I just started this blog, and haven’t posted a lot of reviews yet. So while you’re waiting for my sage advice on what to read next, try these sites to keep you busy:
Fantastic Fiction it looks cheesy, but this site is wonderful to keep track of series order. Just look up your favorite author, and all the books will be there, listed in publication order for your reading pleasure.
Like Mysteries? Stop, You’re Killing Me allows you to search for mysteries in many different ways – by author, by character, by awards won, by genre… This site takes the mystery out of finding your next mystery.
http://librarybooklists.org/ is arranged rather haphazardly (or maybe I just haven’t discovered the secret yet), but if you have time to poke around, you can find some pretty bizarre booklists – my favorite today was “Murder By Toaster: Mysteries with Surprisingly Lethal Weapons.”
If your local public library provides access to Novelist, try it out. One of the best things about Novelist is that it allows you to search for books based on plot elements of books you have already read and liked. Most libraries have it, all you need at my library to log in is your library card number.
Another handy resource provided by most public libraries is Worldcat. The web version (linked here) is good for looking things up and finding out which libraries own something, but if your library is a member, you can borrow books from all over the world through Interlibrary Loan. This is handy if, like me, you want to re-read some book you vaguely remember from childhood, and it is out of print, but smaller libraries all over rural America still have it. (I borrow a lot of books via ILL, and one of the joys of this is that the books occasionally come from libraries that I have been a patron of in my past. Once I received a book from my hometown library that I swear was the same exact copy I read when I was 12. The smell of that book brought back every childhood visit to that library, which I never realized had a particular smell until that moment.)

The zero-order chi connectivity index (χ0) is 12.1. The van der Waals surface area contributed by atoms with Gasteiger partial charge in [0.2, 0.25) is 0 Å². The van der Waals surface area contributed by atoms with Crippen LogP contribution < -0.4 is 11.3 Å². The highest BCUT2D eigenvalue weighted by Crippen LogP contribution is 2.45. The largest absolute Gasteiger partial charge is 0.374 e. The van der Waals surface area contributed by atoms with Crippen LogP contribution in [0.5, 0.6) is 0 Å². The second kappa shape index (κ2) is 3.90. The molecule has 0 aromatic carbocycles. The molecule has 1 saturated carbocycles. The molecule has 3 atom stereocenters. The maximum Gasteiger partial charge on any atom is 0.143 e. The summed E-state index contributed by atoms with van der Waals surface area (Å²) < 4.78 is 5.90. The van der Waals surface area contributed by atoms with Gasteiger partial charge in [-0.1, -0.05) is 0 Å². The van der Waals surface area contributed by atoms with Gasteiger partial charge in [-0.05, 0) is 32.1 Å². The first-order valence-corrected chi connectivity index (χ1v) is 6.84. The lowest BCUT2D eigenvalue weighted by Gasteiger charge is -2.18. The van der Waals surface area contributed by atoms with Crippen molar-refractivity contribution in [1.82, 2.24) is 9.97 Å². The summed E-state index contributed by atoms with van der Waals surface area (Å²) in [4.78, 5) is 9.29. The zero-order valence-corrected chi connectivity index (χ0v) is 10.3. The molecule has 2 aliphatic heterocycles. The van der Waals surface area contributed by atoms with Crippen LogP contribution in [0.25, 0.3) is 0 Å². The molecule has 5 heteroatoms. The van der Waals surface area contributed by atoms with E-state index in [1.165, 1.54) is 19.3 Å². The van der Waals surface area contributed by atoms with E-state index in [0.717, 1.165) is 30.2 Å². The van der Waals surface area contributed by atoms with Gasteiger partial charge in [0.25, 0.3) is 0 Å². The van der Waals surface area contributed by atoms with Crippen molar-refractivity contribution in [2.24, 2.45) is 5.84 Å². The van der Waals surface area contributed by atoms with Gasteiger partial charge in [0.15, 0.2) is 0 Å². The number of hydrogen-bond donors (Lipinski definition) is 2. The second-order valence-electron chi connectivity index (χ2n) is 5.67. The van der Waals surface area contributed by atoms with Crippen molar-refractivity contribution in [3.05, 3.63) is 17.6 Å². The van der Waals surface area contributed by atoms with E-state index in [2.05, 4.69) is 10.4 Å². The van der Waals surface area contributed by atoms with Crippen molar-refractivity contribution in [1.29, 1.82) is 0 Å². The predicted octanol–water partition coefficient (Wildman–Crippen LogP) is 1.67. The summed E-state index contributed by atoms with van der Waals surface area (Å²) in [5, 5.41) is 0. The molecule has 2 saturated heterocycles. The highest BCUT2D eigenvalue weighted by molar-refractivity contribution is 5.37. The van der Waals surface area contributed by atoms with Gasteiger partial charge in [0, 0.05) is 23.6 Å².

Of course, there is no substitute for visiting your local bookstore or public library and picking the brains of the staff. Nobody loves to promote books more than us book-y people, and we can pick your brain a little right back to be sure we’re recommending what you’ll really like.